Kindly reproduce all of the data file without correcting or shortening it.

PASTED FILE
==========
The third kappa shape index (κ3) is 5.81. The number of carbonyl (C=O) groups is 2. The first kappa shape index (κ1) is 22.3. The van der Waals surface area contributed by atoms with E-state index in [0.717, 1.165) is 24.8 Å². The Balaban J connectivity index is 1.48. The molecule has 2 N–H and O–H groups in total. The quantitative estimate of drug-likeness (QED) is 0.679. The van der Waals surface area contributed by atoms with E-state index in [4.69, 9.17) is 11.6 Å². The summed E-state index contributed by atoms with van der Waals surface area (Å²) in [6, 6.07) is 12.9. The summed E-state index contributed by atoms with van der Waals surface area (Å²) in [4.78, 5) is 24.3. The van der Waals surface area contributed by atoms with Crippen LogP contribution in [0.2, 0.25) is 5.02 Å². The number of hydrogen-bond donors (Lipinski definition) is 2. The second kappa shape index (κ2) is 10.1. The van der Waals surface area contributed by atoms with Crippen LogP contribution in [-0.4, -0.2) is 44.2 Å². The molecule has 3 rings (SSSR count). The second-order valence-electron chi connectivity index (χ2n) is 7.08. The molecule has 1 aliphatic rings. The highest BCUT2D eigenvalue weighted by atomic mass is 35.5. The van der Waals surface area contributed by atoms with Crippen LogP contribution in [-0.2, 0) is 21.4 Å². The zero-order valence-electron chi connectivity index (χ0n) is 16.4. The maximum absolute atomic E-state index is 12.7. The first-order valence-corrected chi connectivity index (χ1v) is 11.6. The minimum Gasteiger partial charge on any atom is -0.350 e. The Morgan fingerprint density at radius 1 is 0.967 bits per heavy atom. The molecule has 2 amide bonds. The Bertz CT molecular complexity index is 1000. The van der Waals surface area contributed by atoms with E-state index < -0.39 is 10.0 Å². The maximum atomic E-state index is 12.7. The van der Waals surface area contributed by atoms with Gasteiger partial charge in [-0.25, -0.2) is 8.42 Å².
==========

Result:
The third kappa shape index (κ3) is 5.81. The number of carbonyl (C=O) groups is 2. The first kappa shape index (κ1) is 22.3. The van der Waals surface area contributed by atoms with E-state index in [0.717, 1.165) is 24.8 Å². The Balaban J connectivity index is 1.48. The molecule has 2 N–H and O–H groups in total. The quantitative estimate of drug-likeness (QED) is 0.679. The van der Waals surface area contributed by atoms with E-state index in [4.69, 9.17) is 11.6 Å². The summed E-state index contributed by atoms with van der Waals surface area (Å²) in [6, 6.07) is 12.9. The summed E-state index contributed by atoms with van der Waals surface area (Å²) in [4.78, 5) is 24.3. The van der Waals surface area contributed by atoms with Crippen LogP contribution in [0.2, 0.25) is 5.02 Å². The number of hydrogen-bond donors (Lipinski definition) is 2. The second kappa shape index (κ2) is 10.1. The van der Waals surface area contributed by atoms with Crippen LogP contribution in [-0.4, -0.2) is 44.2 Å². The molecule has 3 rings (SSSR count). The second-order valence-electron chi connectivity index (χ2n) is 7.08. The molecule has 1 aliphatic rings. The highest BCUT2D eigenvalue weighted by atomic mass is 35.5. The van der Waals surface area contributed by atoms with Crippen LogP contribution in [-0.2, 0) is 21.4 Å². The zero-order valence-electron chi connectivity index (χ0n) is 16.4. The maximum absolute atomic E-state index is 12.7. The first-order valence-corrected chi connectivity index (χ1v) is 11.6. The minimum Gasteiger partial charge on any atom is -0.350 e. The Morgan fingerprint density at radius 1 is 0.967 bits per heavy atom. The molecule has 2 amide bonds. The Bertz CT molecular complexity index is 1000. The van der Waals surface area contributed by atoms with E-state index < -0.39 is 10.0 Å². The maximum atomic E-state index is 12.7. The van der Waals surface area contributed by atoms with Gasteiger partial charge in [-0.25, -0.2) is 8.42 Å².